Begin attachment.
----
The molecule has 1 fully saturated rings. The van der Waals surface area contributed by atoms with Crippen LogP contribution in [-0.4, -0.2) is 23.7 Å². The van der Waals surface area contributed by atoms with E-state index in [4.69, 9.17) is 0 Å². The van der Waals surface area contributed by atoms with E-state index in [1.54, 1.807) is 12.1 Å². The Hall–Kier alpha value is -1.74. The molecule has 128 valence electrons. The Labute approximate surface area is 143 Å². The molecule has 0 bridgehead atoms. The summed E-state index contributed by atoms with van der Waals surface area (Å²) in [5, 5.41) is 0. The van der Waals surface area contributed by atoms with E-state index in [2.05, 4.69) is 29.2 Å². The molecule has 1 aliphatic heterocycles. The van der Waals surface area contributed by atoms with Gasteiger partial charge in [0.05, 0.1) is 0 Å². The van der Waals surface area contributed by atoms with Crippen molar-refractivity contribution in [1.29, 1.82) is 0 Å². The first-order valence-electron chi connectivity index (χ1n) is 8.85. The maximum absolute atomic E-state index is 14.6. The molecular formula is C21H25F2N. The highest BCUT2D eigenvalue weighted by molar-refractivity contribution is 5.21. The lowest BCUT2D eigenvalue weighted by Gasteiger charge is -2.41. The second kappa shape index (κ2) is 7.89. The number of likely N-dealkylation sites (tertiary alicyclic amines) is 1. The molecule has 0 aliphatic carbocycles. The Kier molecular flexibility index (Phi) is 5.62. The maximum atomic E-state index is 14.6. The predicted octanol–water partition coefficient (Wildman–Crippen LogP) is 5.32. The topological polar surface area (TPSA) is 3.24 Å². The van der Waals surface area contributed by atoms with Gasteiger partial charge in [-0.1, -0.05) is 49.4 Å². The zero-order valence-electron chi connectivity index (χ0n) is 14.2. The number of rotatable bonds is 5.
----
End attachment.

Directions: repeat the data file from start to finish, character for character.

The molecule has 1 fully saturated rings. The van der Waals surface area contributed by atoms with Crippen LogP contribution in [-0.4, -0.2) is 23.7 Å². The van der Waals surface area contributed by atoms with E-state index in [4.69, 9.17) is 0 Å². The van der Waals surface area contributed by atoms with E-state index in [1.54, 1.807) is 12.1 Å². The Hall–Kier alpha value is -1.74. The molecule has 128 valence electrons. The Labute approximate surface area is 143 Å². The molecule has 0 bridgehead atoms. The summed E-state index contributed by atoms with van der Waals surface area (Å²) in [5, 5.41) is 0. The van der Waals surface area contributed by atoms with E-state index in [2.05, 4.69) is 29.2 Å². The molecule has 1 aliphatic heterocycles. The van der Waals surface area contributed by atoms with Gasteiger partial charge in [0.05, 0.1) is 0 Å². The van der Waals surface area contributed by atoms with Crippen molar-refractivity contribution in [1.29, 1.82) is 0 Å². The first-order valence-electron chi connectivity index (χ1n) is 8.85. The maximum absolute atomic E-state index is 14.6. The molecular formula is C21H25F2N. The highest BCUT2D eigenvalue weighted by molar-refractivity contribution is 5.21. The lowest BCUT2D eigenvalue weighted by Gasteiger charge is -2.41. The second kappa shape index (κ2) is 7.89. The number of likely N-dealkylation sites (tertiary alicyclic amines) is 1. The molecule has 0 aliphatic carbocycles. The Kier molecular flexibility index (Phi) is 5.62. The maximum atomic E-state index is 14.6. The predicted octanol–water partition coefficient (Wildman–Crippen LogP) is 5.32. The topological polar surface area (TPSA) is 3.24 Å². The van der Waals surface area contributed by atoms with Gasteiger partial charge in [-0.1, -0.05) is 49.4 Å². The zero-order valence-electron chi connectivity index (χ0n) is 14.2. The number of rotatable bonds is 5.